The Washington, D.C.-based Judicial Crisis Network has poured $336,245 into television ad contracts to air ahead of Arkansas’ March 1 Supreme Court race, according to an analysis of public FCC records by Justice at Stake and the Brennan Center for Justice. This figure breaks the state’s previous record for outside spending in a Supreme Court race.
The spending totals to date more than double Arkansas’ previous high of $164,560 in outside spending according to Bankrolling the Bench, a comprehensive look at state supreme court election spending in 2013-14 by Justice at Stake, the Brennan Center for Justice, and the National Institute on Money in State Politics. Outside spending by interest groups was not recorded in the state prior to the 2014 race.
The JCN-sponsored ad targets incumbent Justice Courtney Goodson as an “insider” who accepts money from trial lawyers. Ads may be viewed on the Brennan Center’s “Buying Time” website.
Meanwhile, TV ad contracts booked by the Goodson campaign have risen to $104,805, according to FCC records. Totals were current as of 11 am CT, February 8.
“The fact that outside spending in Arkansas has already doubled from the last cycle highlights its growing importance in judicial elections in the state, and nationwide,” said Alicia Bannon, senior counsel in the Brennan Center’s Democracy Program and a co-author of Bankrolling the Bench. “Increased outside spending is a troubling trend because groups like the Judicial Crisis Network are not required to disclose their donors, leaving voters in the dark about who is really trying to influence judicial elections. Outside groups are also much more likely than candidates to go negative.”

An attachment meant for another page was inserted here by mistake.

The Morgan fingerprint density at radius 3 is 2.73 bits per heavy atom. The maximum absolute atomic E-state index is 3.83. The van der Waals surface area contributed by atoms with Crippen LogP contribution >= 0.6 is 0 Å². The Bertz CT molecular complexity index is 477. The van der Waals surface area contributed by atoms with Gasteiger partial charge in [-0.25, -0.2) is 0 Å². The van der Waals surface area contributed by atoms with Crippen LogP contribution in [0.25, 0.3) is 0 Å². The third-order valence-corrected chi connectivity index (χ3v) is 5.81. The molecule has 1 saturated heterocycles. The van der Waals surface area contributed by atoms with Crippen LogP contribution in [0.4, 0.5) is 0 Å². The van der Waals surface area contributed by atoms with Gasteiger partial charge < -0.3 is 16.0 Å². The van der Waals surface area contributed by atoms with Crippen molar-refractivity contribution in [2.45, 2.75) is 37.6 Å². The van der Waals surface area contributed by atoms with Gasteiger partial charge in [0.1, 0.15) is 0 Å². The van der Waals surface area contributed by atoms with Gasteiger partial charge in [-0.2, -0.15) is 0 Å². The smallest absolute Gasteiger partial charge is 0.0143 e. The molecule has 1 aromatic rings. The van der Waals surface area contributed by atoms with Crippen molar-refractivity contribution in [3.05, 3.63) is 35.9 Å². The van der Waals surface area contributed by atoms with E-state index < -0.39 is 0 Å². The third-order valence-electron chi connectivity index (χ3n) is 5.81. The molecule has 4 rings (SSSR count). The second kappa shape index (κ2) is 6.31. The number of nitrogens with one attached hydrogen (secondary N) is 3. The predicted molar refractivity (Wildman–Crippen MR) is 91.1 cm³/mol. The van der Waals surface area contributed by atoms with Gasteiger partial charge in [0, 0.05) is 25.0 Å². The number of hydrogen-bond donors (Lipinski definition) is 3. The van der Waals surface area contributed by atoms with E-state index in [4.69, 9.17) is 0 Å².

“Everyone in Arkansas should be concerned about this national organization pumping hundreds of thousands of dollars into a state judicial race to shape its high court, and they should be asking tough questions,” said Liz Seaton, Interim Executive Director of Justice at Stake, a nonpartisan nonprofit that tracks judicial election spending and advocates for fair and impartial courts. “Why are they spending, and to what end? Most importantly, what return on investment are they anticipating?”
Heightened outside spending in Arkansas is consistent with national trends. In 2013-14, outside spending by interest groups accounted for a record 29 percent of total spending in Supreme Court races nationwide.
Justice Goodson is facing Circuit Judge Dan Kemp in a contest for Chief Justice. Circuit Judge Shawn Womack and attorney Clark Mason are competing for another open seat on the court. Kemp, Womack and Mason have not booked any TV ads, according to records. Arkansas’ Supreme Court elections are nonpartisan.
The conservative Judicial Crisis Network has been a major spender in state Supreme Court races nationwide for several years. According to Bankrolling the Bench, JCN gave $528,000 last cycle to groups that spent hundreds of thousands of dollars on judicial elections in Wisconsin and Tennessee. In 2012, the group spent at least $600,000 on TV advertising opposing a Supreme Court candidate, Bridget McCormack, in Michigan.
As of their last filing deadline for receipts through December 31, the candidates themselves have reported raising:
Kemp: $169,961.00Goodson: $113,854.55